Rosado v. Nichols et al

Filing 20

ORDER TO AMEND directing plaintiff to amend within 14 days of this Order to proceed, in compliance with the directives of the Order. The Clerk shall provide plaintiff a copy of the standard civil rights complaint form for incarcerated plaintiffs. Signed by Judge John E. Steele on 4/25/2017. (RKR)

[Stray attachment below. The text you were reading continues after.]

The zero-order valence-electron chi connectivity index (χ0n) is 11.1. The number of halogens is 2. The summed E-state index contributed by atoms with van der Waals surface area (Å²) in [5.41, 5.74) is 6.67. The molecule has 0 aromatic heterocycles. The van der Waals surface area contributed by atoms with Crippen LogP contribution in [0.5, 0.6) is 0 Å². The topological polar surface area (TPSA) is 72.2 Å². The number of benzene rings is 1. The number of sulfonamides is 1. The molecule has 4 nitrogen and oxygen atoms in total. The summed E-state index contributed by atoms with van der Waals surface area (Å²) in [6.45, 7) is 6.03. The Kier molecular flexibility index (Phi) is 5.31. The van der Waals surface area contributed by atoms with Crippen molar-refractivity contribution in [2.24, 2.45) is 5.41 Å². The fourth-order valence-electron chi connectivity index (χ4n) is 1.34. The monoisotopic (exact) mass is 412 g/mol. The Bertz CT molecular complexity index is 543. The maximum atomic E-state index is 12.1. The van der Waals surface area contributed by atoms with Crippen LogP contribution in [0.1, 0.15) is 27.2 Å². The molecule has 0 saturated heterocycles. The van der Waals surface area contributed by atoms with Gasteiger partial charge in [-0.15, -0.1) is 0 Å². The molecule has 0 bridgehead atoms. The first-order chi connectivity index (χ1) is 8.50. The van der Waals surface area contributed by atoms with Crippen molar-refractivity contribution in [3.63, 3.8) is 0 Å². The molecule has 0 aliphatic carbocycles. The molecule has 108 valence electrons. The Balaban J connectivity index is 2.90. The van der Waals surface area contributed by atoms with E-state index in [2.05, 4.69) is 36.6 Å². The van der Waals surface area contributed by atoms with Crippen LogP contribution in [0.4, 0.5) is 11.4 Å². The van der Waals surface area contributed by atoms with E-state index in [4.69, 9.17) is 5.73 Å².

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UNITED STATES DISTRICT COURT MIDDLE DISTRICT OF FLORIDA FORT MYERS DIVISION RANDAL ROSADO, Plaintiff, v. Case No: 2:17-cv-195-FtM-99MRM ROBERT NICHOLS, ROBERT DENIS FOLEY, III , Lee County State Attorney, LEE COUNTY STATE ATTORNEY, CHARLES J.F. SCHREIBER, JR. , THOMAS S. REESE, JOHN E. DURYEA, JR. , ST. LUCIE COUNTY SHERIFF’S OFFICE, ANDREW BOLONKA, INDIAN RIVER COUNTY SHERIFF’S OFFICE, SCOTT PROUDY, ST. LUCIE COUNTY STATE ATTORNEY, EDWARD W. ARENS, FLORIDA OFFICE OF FINANCIAL REGULATION, SABRINA LOLO, and FORT MYERS BROADCASTING COMPANY, Defendants. ORDER TO AMEND This matter comes before the Court upon civil rights complaint filed by Randal Rosado (“Plaintiff”), an inmate at the Lee County Jail in Fort Myers, Florida (Doc. 1, filed February 2, 2017). Plaintiff initially filed his action in the Southern District of Florida, and it was transferred to this Court on April 12, 2017 (Doc. 13). Because Plaintiff proceeds in forma pauperis, this Court review must his complaint to determine whether it is frivolous, malicious, or fails to state a claim upon which relief may be granted. See 28 U.S.C. §§ 1915(e)(2)(B)(i)-(iii). Because Plaintiff did not file his complaint on the proper civil rights complaint form, and because he has not adequately stated any constitutional claims, Plaintiff will be required to file an amended complaint should he wish to proceed with this action. I. Complaint Plaintiff asserts that, based upon information received from an informant, Defendant Lee County State Attorney, Defendant Robert Nichols, and Defendant Robert Foley began investigating Plaintiff, which lead to his arrest in New York on June 28, 2016 (Doc. 1 at ¶ 24). Plaintiff asserts that his phones were unlawfully tapped and that his residence in New York was unlawfully searched. Id. at ¶¶ 25-26. He asserts that Defendants Nichols and Foley used information obtained from the allegedly unlawful searches to slander Plaintiff’s reputation to Attorney Joshua Hauserman. Id. at ¶ 27. Plaintiff asserts that he was arrested and charged with fifteen felony counts as a result of the unlawful searches. at ¶ 29. Id. Thereafter, he was charged with nine additional counts in St. Lucie County, Florida. Id. at ¶ 30. Plaintiff asserts that Defendant State Attorney Schreiber slandered him in a verified complaint that was filed in the Second Judicial Circuit for Leon County, Florida (Doc. 1 at ¶ 32). - 2 - Defendant Reese further slandered Petitioner by restating allegations from the verified complaint. Id. at ¶ 36. Plaintiff asserts that various news outlets published defamatory reports of his arrest. Id. at ¶ 37-46. Plaintiff asserts that he has suffered mental anguish and embarrassment as a result of the defendants’ actions (Doc. 1 at ¶ 47). He raises claims under 42 U.S.C. § 1983, 18 U.S.C. §§ 241 and 242, and 28 U.S.C. § 4101. He seeks compensatory damages, punitive damages, and other relief (Doc. 1 at 10). II. A federal district Legal Standards court is required to review a civil complaint filed in forma pauperis and dismiss any such complaint that is frivolous, malicious, or fails to state a claim upon which relief may be granted. 28 U.S.C. § 1915. The mandatory language of 28 U.S.C. § 1915 applies to all proceedings in forma pauperis. Section 1915 provides: Notwithstanding any filing fee, or any portion thereof, that may have been paid, the court shall dismiss the case at any time if the court determines that(A) the allegation of poverty is untrue; or (B) the action or appeal(i) is frivolous malicious; (ii) fails to state a claim on which relief may be granted; or - 3 - or (iii) seeks monetary relief against a defendant who is immune from such relief. 28 U.S.C. § 1915(e)(2). A complaint may be dismissed as frivolous under § 1915(e)(2)(B)(i) where it lacks an arguable basis in law or fact. Neitzke v. Williams, 490 U.S. 319, 325 (1989). A claim is frivolous as a matter of law where, inter alia, the defendants are immune from suit or the claim seeks to enforce a right that clearly does not exist. Id. at 327. In making the above determinations, all factual allegations in the complaint must be viewed as true. Brown v. Johnson, 387 F.3d 1344, 1347 (11th Cir. 2004). In the case of a pro se action, the Court should construe the complaint more liberally than it would pleadings lawyers. Hughes v. Rowe, 449 U.S. 5, 9 (1980). drafted by Nevertheless, pro se litigants are not exempt from complying with the requirements of the Federal Rules of Civil Procedure, including Rule 8(a)(2)’s pleading standard. GJR Invs., Inc. v. Cnty. of Escambia, 132 F.3d 1359, 1369 (11th Cir. 1998) (“Yet even in the case of pro se litigants this leniency does not give a court license to serve as de facto counsel for a party, or to rewrite an otherwise deficient pleading in order to sustain an action[.]” (internal citations omitted)), overruled on other grounds as recognized in Randall v. Scott, 610 F.3d 701, 706 (11th Cir. 2010); see also Moon v. Newsome, 863 F.2d 835, 837 (11th Cir. 1989) (stating that pro se litigants - 4 - are “subject to the relevant law and rules of court, including the Federal Rules of Civil Procedure”). III. Analysis Title 42 U.S.C. § 1983 imposes liability on one who, under color of state law, deprives a person “of any rights, privileges, or immunities secured by the Constitution and laws[.]” 42 U.S.C. § 1983. To articulate a claim under § 1983, a plaintiff must allege that: (1) a defendant deprived him of a right secured under the Constitution or federal law; and (2) such deprivation occurred under color of state law. Arrington v. Cobb County, 139 F.3d 865, 872 (11th Cir. 1998). In addition, where a plaintiff seeks to impose liability on one who is not an active participant in the alleged constitutional deprivation, that plaintiff must allege and establish an affirmative causal connection between the defendant’s conduct and the constitutional deprivation. Williams v. Bennett, 689 F.2d 1370, 1380–1381 (11th Cir. 1982). a. Plaintiff cannot receive compensatory or punitive damages in this action for the embarrassment of a wrongful arrest Plaintiff seeks monetary and punitive damages against the defendants (Doc. 1 at 10). Plaintiff was confined at the Lee County Jail when he filed this action. However, the Prison Litigation Reform Act provides that “[n]o Federal civil action may be brought by a prisoner confined in a jail, prison, or other correctional facility, for mental or emotional injury suffered - 5 - while in custody without a prior showing of physical injury.” 42 U.S.C. § 1997e(e). The Eleventh Circuit has interpreted this provision to mean that the PLRA forbids the litigation, during a prisoner plaintiff's period of incarceration, of a lawsuit challenging a prior arrest and seeking damages for emotional injury therefrom, with no allegation of physical injury. Napier v. Preslicka, 314 F.3d 528, 532 (11th Cir. 2002) (“The embarrassment or emotional harm caused by [a] mistaken arrest occur[s], at the earlier, when [the plaintiff is] arrested—or, using the Miranda construct, at the moment that a reasonable person in his situation would feel unable to leave. Because the harm complained of by Napier occurred while he was in custody, the PLRA applies to his claim[.]”). Likewise, Plaintiff seeks damages for the embarrassment caused by his wrongful arrest; however, these damages accrued, at the earliest, the moment he was arrested. The Eleventh Circuit has addressed the implications of § 1997e(e) and concluded that “the phrase ‘Federal civil action’ means all federal claims, including constitutional claims.” Napier, 314 F. 3d at 532 (11th Cir. 2002) (citing Harris v. Garner, 216 F.3d 970, 984–85 (11th Cir. 2000) (en banc)). The instant § 1983 action is a “Federal civil action” under this definition. Further, it is undisputed that Plaintiff filed his complaint while imprisoned, and that his Fourth Amendment claims fall under the purview of § 1997e(e). See Heck v. Humphrey, 512 U.S. 477, 487 n.7 - 6 - (1994) (“In order to recover compensatory damages . . . the § 1983 plaintiff must prove not only that the search was unlawful, but that it caused him actual, compensable injury, . . . which, we hold today, does not encompass the “injury” of being convicted and imprisoned[.]”). Plaintiff seeks damages for the distress and mental injuries he suffered as a result of the defendants’ conduct in effectuating his arrest. injury. However, he alleges no physical Accordingly, Plaintiff’s claims for compensatory and punitive damages due to the mental anguish caused by a wrongful arrest must be dismissed with prejudice. 28 U.S.C. § 1915(e)(2)(B)(ii). 1 b. Plaintiff cannot petition this Court criminal proceedings against any party to initiate Plaintiff attempts to raise claims under 18 U.S.C. §§ 241 and 242 (Doc. 1 at 8-9). These are criminal statutes that do not give 1 If Plaintiff can demonstrate a constitutional injury associated with the allegedly wrongful arrest and seeks only nominal damages of one dollar, he is not barred under § 1997e(e). See Hughes v. Lott, 350 F.3d 1157 (11th Cir. 2003) (concluding that § 1997e(e) does not bar suits by prisoners who have not alleged a physical injury if they seek nominal damages—generally of one dollar); Nix v. Carter, Case No. 5:10–cv–256 (CAR), 2013 WL 432566, at *2 (M.D. Ga. Feb. 1, 2013) (“Nominal damages are appropriate if a plaintiff establishes a violation of a fundamental constitutional right, even if he cannot prove actual injury sufficient to entitle him to compensatory damages.”) (citing Hughes, 350 F.3d at 1162); Carey v. Piphus, 435 U.S. 247, 266-67 (1978) (if plaintiffs were entitled to nominal damages, the damages should not exceed one dollar); Kyle v. Patterson, 196 F.3d 695, 697 (7th Cir. 1999) (“[N]ominal damages, of which $1 is the norm, are an appropriate means of vindicating rights whose deprivation has not caused actual, provable injury.”). - 7 - rise to a private right of action. See, e.g., Kelly v. Rockefeller, 69 F. App'x 414, 415–16 (10th Cir. 2003) (no private right of action under §§ 241 or 245); Aldabe v. Aldabe, 616 F.2d 1089, 1092 (9th Cir. 1980) (no private right of action under §§ 241 and 242). “It is well established that private citizens can neither bring a direct criminal action against another person nor can they petition the federal courts to compel the criminal prosecution of another person.” Ellen v. Stamm, 951 F.2d 359 (9th Cir. 1991); Leeke v. Timmerman, 454 U.S. 83, 86–87 (1981) (“a private citizen lacks a judicially cognizable interest nonprosecution of another”). in the prosecution or Accordingly, any claims raised under 18 U.S.C. §§ 241 or 242 are dismissed with prejudice. 28 U.S.C. § 1915(e)(2)(B)(ii). c. Plaintiff cannot sue the St. Lucie County Sheriff’s Office or the Indian River County Sheriff’s Office under 42 U.S.C. § 1983 The St. Lucie County Sheriff’s Office and the Indian River County Sheriff’s Office are not legal entities capable of being sued. Dean v. Barber, 951 F.2d 1210, 1214 (11th Cir. 1992). 2 To the extent that a plaintiff seeks to assess liability against a 2 The Court notes that a suit against the Indian River Sheriff’s Office is properly brought in the District Court for the Southern District of Florida. However, because the claims against this entity are improper and because Plaintiff is directed to omit this entity from any amended complaint, the Court will not transfer the instant claims against the Indian River Sheriff’s Department to the Southern District of Florida. - 8 - governmental entity in Florida, he is required to bring an action against the name of the individual who holds the office responsible for the individual's alleged wrong-doing. Even if the Court liberally construes the complaint as properly naming the Sheriffs of the counties (as opposed to the Sheriff's Offices), these defendants must still be dismissed. It is clear from the allegations in the complaint that the Sheriffs did not in any way directly participate in the alleged constitutional violations. Plaintiff attempts to attribute liability against the Sheriffs (or the Sheriff’s Offices) solely on the basis of their supervisory positions, and that, without more, does not subject them to liability. Mondell v. Dept. of Soc. Servs., 436 U.S. 658, 690–692 (1978); McDowell v. Brown, 392 F.3d 1283 (11th Cir. 2004); LaMarca v. Turner, 995 F.2d 1526, 1538 (11th Cir. 1993). Nor does Plaintiff's complaint contain any allegations of a policy, custom or practice that was the “moving force” behind the alleged misconduct so as to render the Sheriffs liable in their official capacities. Board of County Comm'rs v. Brown, 520 U.S. 397 (1997); see also Jones v. Cannon, 174 F.3d 1271, 1292 (11th Cir. 1999); Tennant v. State, 111 F. Supp. 2d 1326 (S.D. Fla. 2000). Accordingly, all claims against the St. Lucie County Sheriff’s Office and the Indian River County Sheriff’s Office are dismissed. Likewise, Plaintiff has not stated a claims against the Sheriffs of St. Lucie County or Indian River County. - 9 - d. Plaintiff cannot sue the state prosecutors for their actions while performing prosecutorial duties The United States Supreme Court has held that a prosecutor is absolutely immune from a § 1983 suit for damages while acting within the scope of his or her prosecutorial duties. Imbler v. Pachtman, 424 U.S. 409, 425 (1976). The Supreme Court pointed out that without absolute immunity, such actions “could be expected with some frequency, for a defendant often will transform his resentment at being prosecuted into the attribution of improper and malicious actions to the State's advocate.” Id. at 425. “[I]f the prosecutor could be made to answer in court each time such a person charged him with wrongdoing, his energy and attention would be directed from the pressing duty of enforcing the criminal law.” Id. The Imbler Court recognized that a prosecutor’s immunity extends to actions preliminary to the initiation of a prosecution as well as actions apart from the courtroom: A prosecuting attorney is required constantly, in the course of his duty as such, to make decisions on a wide variety of sensitive issues. These include questions of whether to present a case to a grand jury, whether to file an information, whether and when to prosecute, whether to dismiss an indictment against particular defendants, which witnesses to call, and what other evidence to present. Preparation both for the initiation of the criminal process and for a trial, may require the obtaining, reviewing, and evaluating of evidence. - 10 - Imbler, 424 U.S. at 431. The Supreme Court emphasized that it is the interest in protecting the functioning of the prosecutor's office, not its occupant, which is of primary importance. In Imbler, the Court did not define the outer limits of the prosecutor's absolute immunity, but it did recognize that some official activities would not be encompassed, such as “those aspects of the prosecutor's responsibility that cast him in the role of an administrator or investigative officer rather than an advocate.” Id. at 430–31. In Kalina v. Fletcher, 522 U.S. 118 (1997), the Supreme Court held that a prosecutor's actions in preparing charging documents, such as an information and a motion for an arrest warrant, were protected by absolute immunity. Because Plaintiff’s complaint is generally rambling and incoherent, it is impossible for this Court to discern precisely what unconstitutional actions the prosecuting attorneys are alleged to have taken other than to prosecute Plaintiff based on information provided by a confidential informant. To the extent Plaintiff raises claims relating to any of the prosecutors’ actions surrounding the initiation of criminal charges against him or otherwise performing traditional prosecutorial claims are dismissed with prejudice. functions, the See Rivera v. Leal, 359 F.3d 1350, 1353 (11th Cir. 2004) (“A prosecutor is entitled to absolute immunity for all actions he takes while performing his function as an advocate for the government.”). - 11 - d. Plaintiff’s claims for defamation are barred by Heck v. Humphrey 3 Plaintiff appears to attempt to raise defamation claims against numerous state attorneys and media outlets based upon the charges filed against him and the media’s reporting of those charges. Under Heck v. Humphrey, if a judgment in favor of Plaintiff on his § 1983 complaint “would necessarily imply the invalidity of his conviction or sentence,” the district court must dismiss the complaint unless “the plaintiff can demonstrate that the conviction or sentence has already been invalidated.” 512 U.S. at 487. Plaintiff’s conviction or sentence invalidated because he is a pretrial detainee. has not been However, the rule of Heck v. Humphrey “applies not only to convicted persons but also to plaintiffs . . . who as yet only face prosecution.” Wiley v. City of Chicago, 361 F.3d 994, 996(7th Cir. 2004) (citing Gonzalez v. Entress, 133 F.3d 551, 553 (7th Cir. 1998)). In other 3 Plaintiff asserts that he brings defamation claims pursuant to 28 U.S.C. § 4101 (Doc. 1 at 9). This statute does not set forth a cause of action. Rather, § 4101 defines “defamation” in terms of HR 2765, the “Speech Act” (28 U.S.C. §§ 4101-4105), which protects a citizen from a foreign defamation judgment unless: (1) the judgment satisfies First Amendment protections; and (2) the foreign court that entered the judgment had jurisdiction that comports with American due process requirements. Plaintiff does not attempt to enforce a foreign judgment, and any cause of action purportedly based on § 4101 is dismissed with prejudice. However, the Court will briefly discuss any potential state-law defamation claims that Plaintiff may attempt to raise. Siegert v. Gilley, 500 U.S. 226, 233(1991) (“Defamation, by itself, is a tort actionable under the laws of most States, but not a constitutional deprivation.”). - 12 - words, where charges are outstanding against a plaintiff and his constitutional claims would necessarily imply the invalidity of a potential conviction, the action is barred under Heck. In order to prevail on a defamation claim, Plaintiff would have to prove that the statements at issue made by the defendants were untrue. See Delmonico v. Traynor, 116 So. 3d 1205, 1220 (Fla. 2013) (in order to support a defamation claim, the plaintiff must establish that the defamatory statements were false and uttered with express malice). Viewing all of the allegations in Plaintiff’s complaint as true, a judgment in his favor on the defamation claims would necessarily imply that his arrest was invalid and Accordingly, that the the charges claims are against barred by him must Heck v. be dropped. Humphrey, and Plaintiff’s defamation claims are dismissed pursuant to 28 U.S.C. § 1915(e)(2)(B)(ii). e. Plaintiff’s construed claims for malicious prosecution are premature As noted, Plaintiff’s complaint makes conclusory assertions that his civil rights were violated without providing sufficient factual detail to state a claim. Generally, Plaintiff appears to attempt an attack on the state’s criminal charges against him through this civil action without even stating the specific claims he attempts to bring. To the extent Plaintiff wishes to bring a malicious prosecution claim, it is premature. - 13 - A federal malicious prosecution claim under § 1983 has three components. First, a plaintiff must allege the elements of a state common law malicious prosecution claim. Second, a plaintiff must allege a violation of his Fourth Amendment right to be free from unreasonable seizures. Third, a plaintiff must allege that the unlawful seizure was in relation to the prosecution. Eloy v. Guillot, 289 F. App’x 339, 345 (11th Cir. 2008). Under Florida law, a plaintiff must establish six elements in order to support a malicious prosecution claim: (1) an original judicial proceeding against the present plaintiff was commenced or continued; (2) the present defendant was the legal cause of the original proceeding; (3) the termination of the original proceeding constituted a bona fide termination of that proceeding in favor of the present plaintiff; (4) there was an absence of probable cause for the original proceeding; (5) there was malice on the part of the present defendant; and (6) the plaintiff suffered damages as a result of the original proceeding. Kingsland v. City of Miami, 382 F.3d 1220, 1234 (11th Cir. 2004) (citing Durkin v. Davis, 814 So. 2d 1246, 1248 (Fla. 2d DCA 2002)). In the instant case, there has been no bona fide termination of the proceedings in Plaintiff’s favor; therefore, Plaintiff’s - 14 - malicious prosecution claims are dismissed. 28 U.S.C. § 1915(e)(2)(B)(ii). 4 f. Plaintiff’s amended complaint must Federal Rules of Civil Procedure comply with the Plaintiff may file an amended complaint seeking only nominal damages of one dollar if he believes he can state a claim against the defendants that complies with this Order. As directed on the instructions for filing a civil rights complaint by prisoners accompanying the Civil Rights Complaint Form, Plaintiff must place his full name in the style of the case on the first page of the Civil Rights Complaint Form. Plaintiff should also write his current address and provide the full name and current address for each defendant on page three and page four, if necessary, on the Complaint. Plaintiff must state what rights under the Constitution, laws, or treaties of the United States have been violated in the section entitled “Statement of Claim.” It is improper for Plaintiff to merely list constitutional rights or federal rights. Plaintiff must provide support in the statement of facts for the claimed violations. A plaintiff may set forth only related claims in one civil rights complaint. Pursuant to Federal Rule of Civil Procedure 4 Because a Fourth Amendment claim is not always precluded by Heck v. Humphrey, and because the claims are dismissed as premature, the Court will not discuss whether Plaintiff’s malicious prosecution claims are also barred under Heck. - 15 - 20(a), a plaintiff may not join unrelated claims and various defendants unless the claims arise “out of the same transaction, occurrence, or series of transactions or occurrences and if any question of law or fact common to all defendants will arise in the action.” Id. As recognized by the Eleventh Circuit, “a claim arises out of the same transaction or occurrence if there is a logical relationship between the claims.” Construct Aggregates, Ltd. v. Forest Commodities Corp., 147 F. 3d 1334, 1337 (11th Cir. 1998). Moreover, as the Seventh Circuit stated in George v. Smith, 507 F.3d 605, 607 (7th Cir. 2007), “[u]nrelated claims against different defendants belong in different suits, not only to prevent the sort of morass that a [multi]-claim, [multi]-defendant suit produced but also to ensure that prisoners pay the required filing fees. . . . A buckshot complaint that would be rejected if filed by a free person-say, a suit complaining that A defrauded [him], B defamed him, C punched him, D failed to pay a debt, and E infringed his copyright, all in different transactions-should be rejected if filed by a prisoner.” See also Smith v. Conner, Case No. 8:12-cv-52-T-30AEP, 2012 WL 1676643 *1 (M.D. Fla. May 14, 2012) (citing George, 507 F.3d at 607, in a case where a prisoner plaintiff’s complaint raised unrelated claims ranging from unreasonable search and seizure to an interference with access to court). Thus, Plaintiff may file multiple claims in his amended complaint only if the claims are directly related to the same basic - 16 - issue or incident. Claims that are unrelated must be raised in separate actions. In filing an amended complaint, Plaintiff shall not set forth the “facts” in a narrative chronology, but instead put the facts in sequentially numbered paragraphs. Rule 10, Federal Rules of Civil Procedure, requires that all averments of the claim “shall be made in numbered paragraphs” and limited to “a statement of a single set of circumstances.” Id. Additionally, Rule 8 requires that pleadings include a short and plain statement of facts showing that the pleader is entitled to relief. Id. In filing his Amended Complaint, Plaintiff is required to comply with these minimal pleading standards. Plaintiff must name as defendants only those persons who are responsible for the particular alleged constitutional violations. Further, Plaintiff should clearly describe how each named defendant is involved in the alleged constitutional violation(s) in the body of the complaint. Although the complaint need not set forth detailed factual allegations, a plaintiff is required to provide more than mere “labels and conclusions” and the factual allegations “must be enough to raise a right to relief above the speculative level.” Bell Atlantic Corp. v. Twombly, 550 U.S. 544, 555 (2007). Indeed, the factual allegations must be sufficient “to state a claim to relief that is plausible on its face.” Id. at 570. Mere conclusory statements in support of a threadbare recital of the - 17 - elements of a cause of action will not suffice. Ashcroft v. Iqbal, 556 U.S. 662, 678 (2009). The law requires something more “than an unadorned the-defendant-unlawfully-harmed-me accusation.” Id. Plaintiff is reminded that it is well established that government agents are “shielded from liability for civil damages if their actions did not violate ‘clearly established statutory or constitutional rights of which a reasonable person would have known.’” Hope v. Pelzer, 536 U.S. 730, 739 (2002) (quoting Harlow v. Fitzgerald, 457 U.S. 800, 818 (1982)). When considering a plaintiff’s claim against a government actor in his or her individual capacity, the Court generally first determines whether plaintiff’s allegations, if true, establish a constitutional violation. Hope, 536 U.S. at 736. To state a plausible claim for relief, the facts alleged by the Plaintiff must contain sufficient allegations to show that the individual defendant personally participated in the alleged constitutional violation. See, e.g., Gonzalez v. Reno, 325 F.3d 1228, 1234 (11th Cir. 2003). Indeed, there is no vicarious liability for constitutional claims against individual government actors: “[E]ach Government official, his or her title notwithstanding, is only liable for his or her own misconduct.” Iqbal, 556 U.S. at 677. Plaintiff should not include argument in his amended complaint. Citations of case law and statutes generally are not appropriate in a complaint, but rather are included at later stages - 18 - of litigation, including a motion to dismiss, motion for summary judgment, or at the time of trial. Importantly, Plaintiff should not attempt to use legal jargon in his fact section—it is unnecessary; nor should he assert all capital letters in portions of the fact section. Finally, Plaintiff should note that an amended complaint supersedes the filing of the initial complaint and becomes the operative pleading. Krinks v. SunTrust Banks, Inc., 654 F.3d 1194, 1201 (11th Cir. 2011). Thus, Plaintiff’s amended complaint must be complete, including all related claims he wishes to raise, and must not refer to the initial complaint. Additionally, any affidavits, supporting documents, and/or supplements should be included with the amended complaint and marked as exhibits. Accordingly, within FOURTEEN (14) DAYS from the date on this Order, should he wish to do so, Plaintiff may file an amended complaint that comports with the strictures of this Order. The complaint must be captioned “Amended Complaint,” and bear the same docket number as this Order. After completing his amended complaint, Plaintiff must mail it to the Court with a copy for each defendant. Plaintiff is advised that the amended complaint will completely replace the original complaint and will be subject to review under 28 U.S.C. § 1915(e)(2)(B). If Plaintiff does not file an amended complaint within this time period or if the amended complaint does not comply with this Order, the amended complaint - 19 - will be dismissed without prejudice and the case will be closed. The Clerk of Court is directed to provide Plaintiff with a copy of the standard civil rights complaint form for incarcerated plaintiffs. DONE and ORDERED in Fort Myers, Florida on this of April, 2017. SA: OrlP-4 Copies: Randal Rosado Encl: Civil Rights Complaint Packet - 20 - 25th day